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Method 3 of SEF

Method 3: The ForceType Directive

Implementation:

You'll recall that the thing that trips up Google, and maybe even other search engines, when using the PATH_INFO method is the period in the middle of the URL. So what if there was a way to use that method without the period? Guess what? There is! Its achieved using Apache'’s ForceType directive.

The ForceType directive allows you to override any default MIME types you have set up. Usually it may be used to parse an HTML page as PHP or something similar, but in this case we will use it to parse a file with no extension as PHP.

So instead of using article.php, as we did in method 1, rename that file to just "article". You will then be able to access it like this: http://www.domain.com/article/999/12/, utilizing Apache's look back feature and PATH_INFO variable as described in method 1. But now, Apache doesn’t know to that "article" needs to be parsed as php. To tell it that, you must add the following to your .htaccess file.

<Files article>
ForceType application/x-httpd-php
</Files>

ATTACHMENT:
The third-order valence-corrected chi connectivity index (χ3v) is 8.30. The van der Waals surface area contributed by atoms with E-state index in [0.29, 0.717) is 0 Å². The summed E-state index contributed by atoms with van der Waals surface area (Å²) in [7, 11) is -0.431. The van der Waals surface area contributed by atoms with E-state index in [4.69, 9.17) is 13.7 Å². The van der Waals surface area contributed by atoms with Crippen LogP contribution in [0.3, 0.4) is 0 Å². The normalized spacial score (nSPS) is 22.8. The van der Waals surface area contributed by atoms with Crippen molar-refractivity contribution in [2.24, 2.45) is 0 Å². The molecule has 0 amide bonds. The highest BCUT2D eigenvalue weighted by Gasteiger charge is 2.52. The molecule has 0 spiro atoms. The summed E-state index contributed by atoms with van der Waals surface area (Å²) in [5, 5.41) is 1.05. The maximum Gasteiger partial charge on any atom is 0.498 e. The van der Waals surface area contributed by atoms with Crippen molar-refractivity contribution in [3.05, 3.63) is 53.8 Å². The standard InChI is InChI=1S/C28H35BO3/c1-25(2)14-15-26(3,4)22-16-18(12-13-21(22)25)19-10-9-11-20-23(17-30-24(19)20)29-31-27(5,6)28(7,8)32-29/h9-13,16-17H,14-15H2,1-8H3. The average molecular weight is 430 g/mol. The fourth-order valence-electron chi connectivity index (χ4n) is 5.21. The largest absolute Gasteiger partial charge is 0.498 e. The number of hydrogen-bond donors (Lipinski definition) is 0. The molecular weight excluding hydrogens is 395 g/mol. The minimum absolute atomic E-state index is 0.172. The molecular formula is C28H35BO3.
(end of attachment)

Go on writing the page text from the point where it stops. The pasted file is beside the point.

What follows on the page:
This is known as a "container". Instead of applying directives to all files, Apache allows you to limit them by filename, location, or directory. You need to create a container as above and place the directives inside it. In this case we use a file container, we identify “article” as the file we're concerned with, and then we list the directives we want applied to this file before closing off the container.

By placing the directive inside the container, we tell Apache to parse "article" as a PHP script even though it has no file extension. This allows us to get rid of the period in the URL that causes the problems, and yet still use the PATH_INFO method to manage our site.

Drawback:

The only drawback to this method as compared with method 2 is that your URLs will be slightly longer. For instance, if I were to use this method on my site, I'd have to use URLs like this: http://www.online-literature.com/ol/homer/odyssey/ instead of http://www.online-literature.com/homer/odyssey/. However if you had a site like SitePoint and used this method it wouldn't be such a problem, as the URL ( http://www.SitePoint.com/article/755/12/ ) would make more sense.

Conclusion

I have outlined 3 methods of making search engine friendly URLs - along with their drawbacks. Obviously, you should evaluate these drawbacks before deciding which method to implement. And if you have any questions about the implementation of these techniques, they are oft-discussed topics on the SitePoint Forums so just stop in and make a post.
taken from: http://www.sitepoint.com/article/search-engine-friendly-urls )

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Method 1 of SEF

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